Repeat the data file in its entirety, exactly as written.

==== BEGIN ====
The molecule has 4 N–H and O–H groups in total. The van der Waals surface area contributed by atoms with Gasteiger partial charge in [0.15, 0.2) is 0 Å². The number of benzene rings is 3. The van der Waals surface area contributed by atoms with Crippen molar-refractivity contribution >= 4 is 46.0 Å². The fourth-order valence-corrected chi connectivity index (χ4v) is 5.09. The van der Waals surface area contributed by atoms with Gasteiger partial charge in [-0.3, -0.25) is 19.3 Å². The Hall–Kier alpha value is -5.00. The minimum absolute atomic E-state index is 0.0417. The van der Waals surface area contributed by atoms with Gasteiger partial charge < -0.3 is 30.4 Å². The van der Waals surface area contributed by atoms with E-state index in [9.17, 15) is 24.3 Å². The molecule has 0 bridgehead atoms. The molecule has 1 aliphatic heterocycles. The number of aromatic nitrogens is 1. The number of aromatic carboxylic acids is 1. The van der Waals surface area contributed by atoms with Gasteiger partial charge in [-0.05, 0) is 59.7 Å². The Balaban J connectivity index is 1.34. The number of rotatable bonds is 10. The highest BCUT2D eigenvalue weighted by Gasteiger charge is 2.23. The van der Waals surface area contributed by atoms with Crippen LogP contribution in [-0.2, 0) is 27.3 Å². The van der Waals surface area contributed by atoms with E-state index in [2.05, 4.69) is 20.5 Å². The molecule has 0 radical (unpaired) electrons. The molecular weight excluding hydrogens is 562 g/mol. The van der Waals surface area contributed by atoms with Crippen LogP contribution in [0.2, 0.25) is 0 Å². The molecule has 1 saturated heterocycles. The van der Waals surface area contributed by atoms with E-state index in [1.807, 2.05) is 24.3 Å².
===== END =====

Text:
The molecule has 4 N–H and O–H groups in total. The van der Waals surface area contributed by atoms with Gasteiger partial charge in [0.15, 0.2) is 0 Å². The number of benzene rings is 3. The van der Waals surface area contributed by atoms with Crippen molar-refractivity contribution >= 4 is 46.0 Å². The fourth-order valence-corrected chi connectivity index (χ4v) is 5.09. The van der Waals surface area contributed by atoms with Gasteiger partial charge in [-0.3, -0.25) is 19.3 Å². The Hall–Kier alpha value is -5.00. The minimum absolute atomic E-state index is 0.0417. The van der Waals surface area contributed by atoms with Gasteiger partial charge < -0.3 is 30.4 Å². The van der Waals surface area contributed by atoms with E-state index in [9.17, 15) is 24.3 Å². The molecule has 0 bridgehead atoms. The molecule has 1 aliphatic heterocycles. The number of aromatic nitrogens is 1. The number of aromatic carboxylic acids is 1. The van der Waals surface area contributed by atoms with Gasteiger partial charge in [-0.05, 0) is 59.7 Å². The Balaban J connectivity index is 1.34. The number of rotatable bonds is 10. The highest BCUT2D eigenvalue weighted by Gasteiger charge is 2.23. The van der Waals surface area contributed by atoms with Crippen LogP contribution in [-0.2, 0) is 27.3 Å². The van der Waals surface area contributed by atoms with E-state index in [2.05, 4.69) is 20.5 Å². The molecule has 0 radical (unpaired) electrons. The molecular weight excluding hydrogens is 562 g/mol. The van der Waals surface area contributed by atoms with Crippen LogP contribution in [0.2, 0.25) is 0 Å². The molecule has 1 saturated heterocycles. The van der Waals surface area contributed by atoms with E-state index in [1.807, 2.05) is 24.3 Å².